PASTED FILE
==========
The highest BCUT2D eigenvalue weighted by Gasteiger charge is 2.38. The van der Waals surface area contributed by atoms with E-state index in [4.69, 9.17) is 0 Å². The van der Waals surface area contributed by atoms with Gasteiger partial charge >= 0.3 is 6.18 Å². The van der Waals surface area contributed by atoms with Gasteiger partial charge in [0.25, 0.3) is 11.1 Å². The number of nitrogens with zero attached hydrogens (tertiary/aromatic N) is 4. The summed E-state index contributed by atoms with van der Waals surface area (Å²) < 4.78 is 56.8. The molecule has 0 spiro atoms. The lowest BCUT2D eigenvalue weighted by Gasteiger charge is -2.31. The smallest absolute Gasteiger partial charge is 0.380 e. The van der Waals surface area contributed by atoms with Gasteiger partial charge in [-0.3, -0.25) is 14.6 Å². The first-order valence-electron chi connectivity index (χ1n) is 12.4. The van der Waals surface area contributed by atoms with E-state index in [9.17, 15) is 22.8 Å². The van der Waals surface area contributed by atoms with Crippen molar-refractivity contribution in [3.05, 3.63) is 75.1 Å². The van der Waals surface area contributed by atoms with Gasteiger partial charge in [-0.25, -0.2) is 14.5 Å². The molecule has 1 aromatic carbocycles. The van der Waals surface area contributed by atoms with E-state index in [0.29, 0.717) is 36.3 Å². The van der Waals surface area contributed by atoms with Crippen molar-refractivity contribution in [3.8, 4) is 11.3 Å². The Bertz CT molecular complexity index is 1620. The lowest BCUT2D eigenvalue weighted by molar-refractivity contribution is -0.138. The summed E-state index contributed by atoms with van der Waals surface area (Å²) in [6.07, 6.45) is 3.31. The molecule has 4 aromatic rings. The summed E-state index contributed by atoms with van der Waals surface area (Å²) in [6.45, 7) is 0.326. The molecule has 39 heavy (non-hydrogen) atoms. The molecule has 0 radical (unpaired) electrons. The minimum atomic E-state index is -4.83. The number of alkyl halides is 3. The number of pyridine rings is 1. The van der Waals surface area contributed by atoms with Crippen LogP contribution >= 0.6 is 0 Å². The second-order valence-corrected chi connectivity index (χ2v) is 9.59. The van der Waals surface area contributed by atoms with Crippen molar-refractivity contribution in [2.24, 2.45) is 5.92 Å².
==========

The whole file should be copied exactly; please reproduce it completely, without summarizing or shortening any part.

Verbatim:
The highest BCUT2D eigenvalue weighted by Gasteiger charge is 2.38. The van der Waals surface area contributed by atoms with E-state index in [4.69, 9.17) is 0 Å². The van der Waals surface area contributed by atoms with Gasteiger partial charge >= 0.3 is 6.18 Å². The van der Waals surface area contributed by atoms with Gasteiger partial charge in [0.25, 0.3) is 11.1 Å². The number of nitrogens with zero attached hydrogens (tertiary/aromatic N) is 4. The summed E-state index contributed by atoms with van der Waals surface area (Å²) < 4.78 is 56.8. The molecule has 0 spiro atoms. The lowest BCUT2D eigenvalue weighted by Gasteiger charge is -2.31. The smallest absolute Gasteiger partial charge is 0.380 e. The van der Waals surface area contributed by atoms with Gasteiger partial charge in [-0.3, -0.25) is 14.6 Å². The first-order valence-electron chi connectivity index (χ1n) is 12.4. The van der Waals surface area contributed by atoms with E-state index in [9.17, 15) is 22.8 Å². The van der Waals surface area contributed by atoms with Crippen molar-refractivity contribution in [3.05, 3.63) is 75.1 Å². The van der Waals surface area contributed by atoms with Gasteiger partial charge in [-0.25, -0.2) is 14.5 Å². The molecule has 1 aromatic carbocycles. The van der Waals surface area contributed by atoms with E-state index in [0.29, 0.717) is 36.3 Å². The van der Waals surface area contributed by atoms with Crippen molar-refractivity contribution in [3.8, 4) is 11.3 Å². The Bertz CT molecular complexity index is 1620. The lowest BCUT2D eigenvalue weighted by molar-refractivity contribution is -0.138. The summed E-state index contributed by atoms with van der Waals surface area (Å²) in [6.07, 6.45) is 3.31. The molecule has 4 aromatic rings. The summed E-state index contributed by atoms with van der Waals surface area (Å²) in [6.45, 7) is 0.326. The molecule has 39 heavy (non-hydrogen) atoms. The molecule has 0 radical (unpaired) electrons. The minimum atomic E-state index is -4.83. The number of alkyl halides is 3. The number of pyridine rings is 1. The van der Waals surface area contributed by atoms with Crippen LogP contribution >= 0.6 is 0 Å². The second-order valence-corrected chi connectivity index (χ2v) is 9.59. The van der Waals surface area contributed by atoms with Crippen molar-refractivity contribution in [2.24, 2.45) is 5.92 Å².